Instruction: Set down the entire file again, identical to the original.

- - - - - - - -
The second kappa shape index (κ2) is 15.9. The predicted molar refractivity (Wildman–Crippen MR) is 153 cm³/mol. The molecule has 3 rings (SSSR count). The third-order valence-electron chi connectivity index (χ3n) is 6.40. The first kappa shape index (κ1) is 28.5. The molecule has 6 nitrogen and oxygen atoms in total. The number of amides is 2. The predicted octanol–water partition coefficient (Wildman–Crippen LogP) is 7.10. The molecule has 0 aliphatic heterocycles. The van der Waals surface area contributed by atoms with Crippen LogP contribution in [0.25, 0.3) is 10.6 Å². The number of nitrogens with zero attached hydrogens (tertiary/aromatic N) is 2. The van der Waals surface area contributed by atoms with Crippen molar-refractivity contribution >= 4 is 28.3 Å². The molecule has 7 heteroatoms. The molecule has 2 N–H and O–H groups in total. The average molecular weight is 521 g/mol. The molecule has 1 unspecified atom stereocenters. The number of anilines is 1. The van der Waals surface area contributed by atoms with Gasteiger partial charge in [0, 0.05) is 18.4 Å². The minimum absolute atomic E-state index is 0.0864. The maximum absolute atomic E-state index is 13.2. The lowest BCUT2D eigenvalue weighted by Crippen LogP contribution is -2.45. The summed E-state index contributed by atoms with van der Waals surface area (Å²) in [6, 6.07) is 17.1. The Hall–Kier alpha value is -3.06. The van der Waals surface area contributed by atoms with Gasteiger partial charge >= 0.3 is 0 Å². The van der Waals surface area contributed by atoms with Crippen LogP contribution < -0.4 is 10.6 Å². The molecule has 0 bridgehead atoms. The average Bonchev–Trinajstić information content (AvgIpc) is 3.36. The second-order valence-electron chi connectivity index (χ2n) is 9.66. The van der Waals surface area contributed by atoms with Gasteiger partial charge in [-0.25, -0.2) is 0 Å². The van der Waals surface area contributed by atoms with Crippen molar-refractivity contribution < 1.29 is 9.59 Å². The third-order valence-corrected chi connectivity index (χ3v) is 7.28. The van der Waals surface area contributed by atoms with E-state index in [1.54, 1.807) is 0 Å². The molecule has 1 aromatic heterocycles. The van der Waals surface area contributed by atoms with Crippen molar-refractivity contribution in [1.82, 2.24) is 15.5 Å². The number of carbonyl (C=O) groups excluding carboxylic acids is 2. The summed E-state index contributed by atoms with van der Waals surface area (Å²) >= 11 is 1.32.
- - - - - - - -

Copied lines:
The second kappa shape index (κ2) is 15.9. The predicted molar refractivity (Wildman–Crippen MR) is 153 cm³/mol. The molecule has 3 rings (SSSR count). The third-order valence-electron chi connectivity index (χ3n) is 6.40. The first kappa shape index (κ1) is 28.5. The molecule has 6 nitrogen and oxygen atoms in total. The number of amides is 2. The predicted octanol–water partition coefficient (Wildman–Crippen LogP) is 7.10. The molecule has 0 aliphatic heterocycles. The van der Waals surface area contributed by atoms with Crippen LogP contribution in [0.25, 0.3) is 10.6 Å². The number of nitrogens with zero attached hydrogens (tertiary/aromatic N) is 2. The van der Waals surface area contributed by atoms with Crippen molar-refractivity contribution >= 4 is 28.3 Å². The molecule has 7 heteroatoms. The molecule has 2 N–H and O–H groups in total. The average molecular weight is 521 g/mol. The molecule has 1 unspecified atom stereocenters. The number of anilines is 1. The van der Waals surface area contributed by atoms with Gasteiger partial charge in [0, 0.05) is 18.4 Å². The minimum absolute atomic E-state index is 0.0864. The maximum absolute atomic E-state index is 13.2. The lowest BCUT2D eigenvalue weighted by Crippen LogP contribution is -2.45. The summed E-state index contributed by atoms with van der Waals surface area (Å²) in [6, 6.07) is 17.1. The Hall–Kier alpha value is -3.06. The van der Waals surface area contributed by atoms with Gasteiger partial charge >= 0.3 is 0 Å². The van der Waals surface area contributed by atoms with Crippen LogP contribution < -0.4 is 10.6 Å². The molecule has 0 bridgehead atoms. The average Bonchev–Trinajstić information content (AvgIpc) is 3.36. The second-order valence-electron chi connectivity index (χ2n) is 9.66. The van der Waals surface area contributed by atoms with Gasteiger partial charge in [-0.25, -0.2) is 0 Å². The van der Waals surface area contributed by atoms with Crippen molar-refractivity contribution < 1.29 is 9.59 Å². The third-order valence-corrected chi connectivity index (χ3v) is 7.28. The van der Waals surface area contributed by atoms with E-state index in [1.54, 1.807) is 0 Å². The molecule has 1 aromatic heterocycles. The van der Waals surface area contributed by atoms with Crippen molar-refractivity contribution in [1.82, 2.24) is 15.5 Å². The number of carbonyl (C=O) groups excluding carboxylic acids is 2. The summed E-state index contributed by atoms with van der Waals surface area (Å²) >= 11 is 1.32.